Broadcasters bathed in the glow of their own shows, and in their unquestioned power to command customer behavior. Life was set, and good. Launch a business model like that now and watch it end as smoking wreckage ricky-tick. That’s a one-way trip Woody. Give it to customers when they request it–no, before they realize they want it–or you’re toast. Waiting for media today is like waiting on a bus. Eighty-five percent of those who can afford not to, won’t.
Stone-blindness to a shattering market can be seen in cable package pricing, the sharpness of price increases–rivaling healthcare, and rigid bundling. No way that lasts. Cable’s main attraction remains confined within an atavistic liner, commercial-riddled, format. Cable providers have for four decades feasted on customers’ willingness to pay for the privilege of first being immobilized and then pimped by blizzards of non-content.
Advertising crept so deep into the mix that it eventually felt like an ad experience, with a little TV drizzled about.
“Sweeps week.” The week networks sell new shows to advertisers.
What a model. Advertisers buy it, and then viewers. They instituted a model featuring the sale of the same product twice, or forever. What if Detroit could literally sell the same car twice, or 140 times? Providers staked out the middle, both hands jammed full of cash and looking for more hands. That’s called intelligent business. Why be paid only once? A few ad-free channels came, and went. TCM’s still around.
So if their product can’t command greater viewership, perhaps cable providers can rely on customer loyalty, based on a strong history of outstanding customer service and support. Not really.
Right. Therein lies cable’s trouble. Increasingly customers are simply saying “we don’t value your products at those prices, or it’s ads, or it’s liner fixed-location form.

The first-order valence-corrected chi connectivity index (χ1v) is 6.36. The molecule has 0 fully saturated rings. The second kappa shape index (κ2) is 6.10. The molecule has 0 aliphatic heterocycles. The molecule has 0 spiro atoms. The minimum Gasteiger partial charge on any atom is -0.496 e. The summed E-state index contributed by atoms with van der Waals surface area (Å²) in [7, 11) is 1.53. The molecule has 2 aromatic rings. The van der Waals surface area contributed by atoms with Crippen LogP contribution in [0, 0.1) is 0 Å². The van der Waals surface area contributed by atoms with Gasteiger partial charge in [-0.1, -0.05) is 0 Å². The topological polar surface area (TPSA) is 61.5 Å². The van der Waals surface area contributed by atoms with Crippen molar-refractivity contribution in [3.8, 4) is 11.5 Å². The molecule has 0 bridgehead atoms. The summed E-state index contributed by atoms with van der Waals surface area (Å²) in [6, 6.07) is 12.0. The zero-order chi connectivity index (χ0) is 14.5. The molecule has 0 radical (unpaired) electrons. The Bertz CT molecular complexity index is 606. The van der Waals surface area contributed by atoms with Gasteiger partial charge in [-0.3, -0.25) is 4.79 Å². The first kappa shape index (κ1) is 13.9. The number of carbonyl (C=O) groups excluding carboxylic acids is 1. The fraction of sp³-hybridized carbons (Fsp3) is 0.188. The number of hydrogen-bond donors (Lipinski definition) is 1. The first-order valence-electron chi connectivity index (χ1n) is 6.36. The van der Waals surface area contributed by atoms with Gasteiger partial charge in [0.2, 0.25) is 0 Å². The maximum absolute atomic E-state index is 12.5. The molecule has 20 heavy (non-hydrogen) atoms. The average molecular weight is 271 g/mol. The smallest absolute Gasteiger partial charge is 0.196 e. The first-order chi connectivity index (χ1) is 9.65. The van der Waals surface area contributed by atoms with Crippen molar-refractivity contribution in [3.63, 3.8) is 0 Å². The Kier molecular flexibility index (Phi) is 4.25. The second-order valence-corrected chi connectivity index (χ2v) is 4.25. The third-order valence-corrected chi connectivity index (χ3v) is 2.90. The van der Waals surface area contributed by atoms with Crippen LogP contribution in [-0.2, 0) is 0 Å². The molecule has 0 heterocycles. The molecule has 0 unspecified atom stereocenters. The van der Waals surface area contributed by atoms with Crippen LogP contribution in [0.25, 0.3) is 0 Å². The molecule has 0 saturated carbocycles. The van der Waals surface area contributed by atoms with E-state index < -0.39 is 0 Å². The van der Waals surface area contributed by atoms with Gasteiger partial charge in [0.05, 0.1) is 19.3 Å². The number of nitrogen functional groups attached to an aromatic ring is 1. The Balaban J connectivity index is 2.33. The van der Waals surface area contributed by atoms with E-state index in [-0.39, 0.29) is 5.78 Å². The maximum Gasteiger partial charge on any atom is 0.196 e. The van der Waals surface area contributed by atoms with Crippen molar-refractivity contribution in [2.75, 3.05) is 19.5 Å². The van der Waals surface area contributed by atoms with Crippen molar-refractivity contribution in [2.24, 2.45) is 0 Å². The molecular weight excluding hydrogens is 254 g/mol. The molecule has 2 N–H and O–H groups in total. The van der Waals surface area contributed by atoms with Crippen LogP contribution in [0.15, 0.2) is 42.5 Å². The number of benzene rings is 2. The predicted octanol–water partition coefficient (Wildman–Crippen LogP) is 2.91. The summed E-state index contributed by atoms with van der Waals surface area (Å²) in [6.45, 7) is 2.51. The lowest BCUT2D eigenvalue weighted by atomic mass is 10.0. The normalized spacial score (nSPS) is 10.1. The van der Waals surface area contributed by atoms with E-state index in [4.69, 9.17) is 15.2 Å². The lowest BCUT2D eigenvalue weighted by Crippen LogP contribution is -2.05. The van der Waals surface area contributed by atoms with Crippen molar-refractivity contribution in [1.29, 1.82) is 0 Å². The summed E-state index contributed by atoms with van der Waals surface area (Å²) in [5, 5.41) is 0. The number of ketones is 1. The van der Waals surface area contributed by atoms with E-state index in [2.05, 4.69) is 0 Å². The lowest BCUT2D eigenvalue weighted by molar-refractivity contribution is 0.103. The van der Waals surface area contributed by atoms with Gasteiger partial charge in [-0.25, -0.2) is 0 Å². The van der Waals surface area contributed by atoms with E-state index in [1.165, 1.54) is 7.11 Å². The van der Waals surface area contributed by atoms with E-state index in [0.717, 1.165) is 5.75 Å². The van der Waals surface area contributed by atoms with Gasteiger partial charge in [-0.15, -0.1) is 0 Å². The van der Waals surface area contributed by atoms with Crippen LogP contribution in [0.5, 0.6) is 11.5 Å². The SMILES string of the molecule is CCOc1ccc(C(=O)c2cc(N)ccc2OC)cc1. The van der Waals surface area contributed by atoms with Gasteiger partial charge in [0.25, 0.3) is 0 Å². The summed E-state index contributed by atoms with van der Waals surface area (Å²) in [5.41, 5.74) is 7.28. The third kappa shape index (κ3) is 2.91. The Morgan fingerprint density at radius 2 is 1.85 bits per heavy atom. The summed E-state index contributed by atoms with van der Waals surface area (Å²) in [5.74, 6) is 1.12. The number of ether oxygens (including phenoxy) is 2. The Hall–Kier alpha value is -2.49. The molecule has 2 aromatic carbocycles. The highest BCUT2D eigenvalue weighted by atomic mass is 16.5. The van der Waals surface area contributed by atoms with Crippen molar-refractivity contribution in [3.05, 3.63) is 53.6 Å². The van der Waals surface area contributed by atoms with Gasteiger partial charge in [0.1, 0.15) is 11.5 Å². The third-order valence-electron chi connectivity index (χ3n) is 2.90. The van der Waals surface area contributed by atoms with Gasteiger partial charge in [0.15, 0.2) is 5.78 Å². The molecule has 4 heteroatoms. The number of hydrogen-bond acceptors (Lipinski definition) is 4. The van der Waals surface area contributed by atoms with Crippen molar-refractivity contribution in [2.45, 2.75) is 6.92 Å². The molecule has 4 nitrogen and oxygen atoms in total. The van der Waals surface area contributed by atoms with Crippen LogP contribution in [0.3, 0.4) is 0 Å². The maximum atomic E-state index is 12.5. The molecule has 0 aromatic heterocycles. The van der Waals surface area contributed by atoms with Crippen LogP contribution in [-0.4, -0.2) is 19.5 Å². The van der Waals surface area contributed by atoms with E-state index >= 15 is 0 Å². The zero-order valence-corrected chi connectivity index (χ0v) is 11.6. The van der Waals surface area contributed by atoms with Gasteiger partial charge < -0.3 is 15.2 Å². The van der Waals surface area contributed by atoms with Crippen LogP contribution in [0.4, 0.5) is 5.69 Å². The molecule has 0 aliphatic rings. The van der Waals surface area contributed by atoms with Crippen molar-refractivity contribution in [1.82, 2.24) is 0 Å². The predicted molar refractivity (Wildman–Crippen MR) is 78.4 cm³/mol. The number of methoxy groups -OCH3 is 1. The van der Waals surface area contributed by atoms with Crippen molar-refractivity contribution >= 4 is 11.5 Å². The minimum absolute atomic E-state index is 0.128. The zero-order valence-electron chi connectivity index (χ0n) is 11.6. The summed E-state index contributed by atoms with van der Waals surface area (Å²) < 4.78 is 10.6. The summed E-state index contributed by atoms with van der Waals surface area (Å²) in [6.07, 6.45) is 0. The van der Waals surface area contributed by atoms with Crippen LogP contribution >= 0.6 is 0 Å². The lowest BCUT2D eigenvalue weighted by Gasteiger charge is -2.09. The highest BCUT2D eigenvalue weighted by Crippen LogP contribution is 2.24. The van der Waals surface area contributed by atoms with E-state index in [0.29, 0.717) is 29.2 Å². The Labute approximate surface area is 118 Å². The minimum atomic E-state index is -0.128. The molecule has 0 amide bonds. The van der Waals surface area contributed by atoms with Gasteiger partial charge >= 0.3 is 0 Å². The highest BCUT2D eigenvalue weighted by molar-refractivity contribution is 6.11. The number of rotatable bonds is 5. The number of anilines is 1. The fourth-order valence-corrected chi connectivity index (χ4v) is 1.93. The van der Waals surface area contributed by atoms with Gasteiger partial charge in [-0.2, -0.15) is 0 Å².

How would cable providers rate for overall product quality when compared to Amazon, or the Taliban? Name an American who feels pricing reflects quality in the bloated cable package they shove cash into every month. And then ask how long this particular tension can last, in the face of some increasingly spectacular options.
NFLX, the stock? Our view? Don’t Buy–not at this price. Not without a market wide 3% to 5% down. Called a “correction.”
Netflix remains kind of breath-taking as a company. Their gigantic simmering data ball, industry’s biggest,will continue to guide and grow. Pent-up customer pricing-fatigue, coupled with few customizing choices, are pressuring every seam in the cable biz.
Pirate party cove from above.
Could cable dare to appeal to customer loyalty, in a clawing attempt to retain viewers? No, not in our opinion. Is the concept of customer loyalty antiquated? No. High end retailers feature glittering personalized service to breed-in loyalty. It works. Ask the Ritz-Carlton. Fostering loyalty is foundational for them.
Perhaps many years ago cable could have cherished their customers. But instead many customers feel bled. Perceptions matter. How expensive is disrespect?
Cable represented a revolution in both media delivery, and viewing choice. Denizens of the decaying network model looked into the new light. The ancient network hammerlock on video cracked. On the near horizon sat a monster. VHS. Cable and the video cassette spelled doom for networks power to dictate, and the choking censor cabal. At this point the Japanese would have already begun thinking about the end of cable. Not here. Cable’s enormous and rapid expansion signaled the start of “robbin’ time” for providers. Rob with both hands and forget tomorrow.
Next; Pirates of Coax. Cannon Fire.
Images sourced from Pixabay.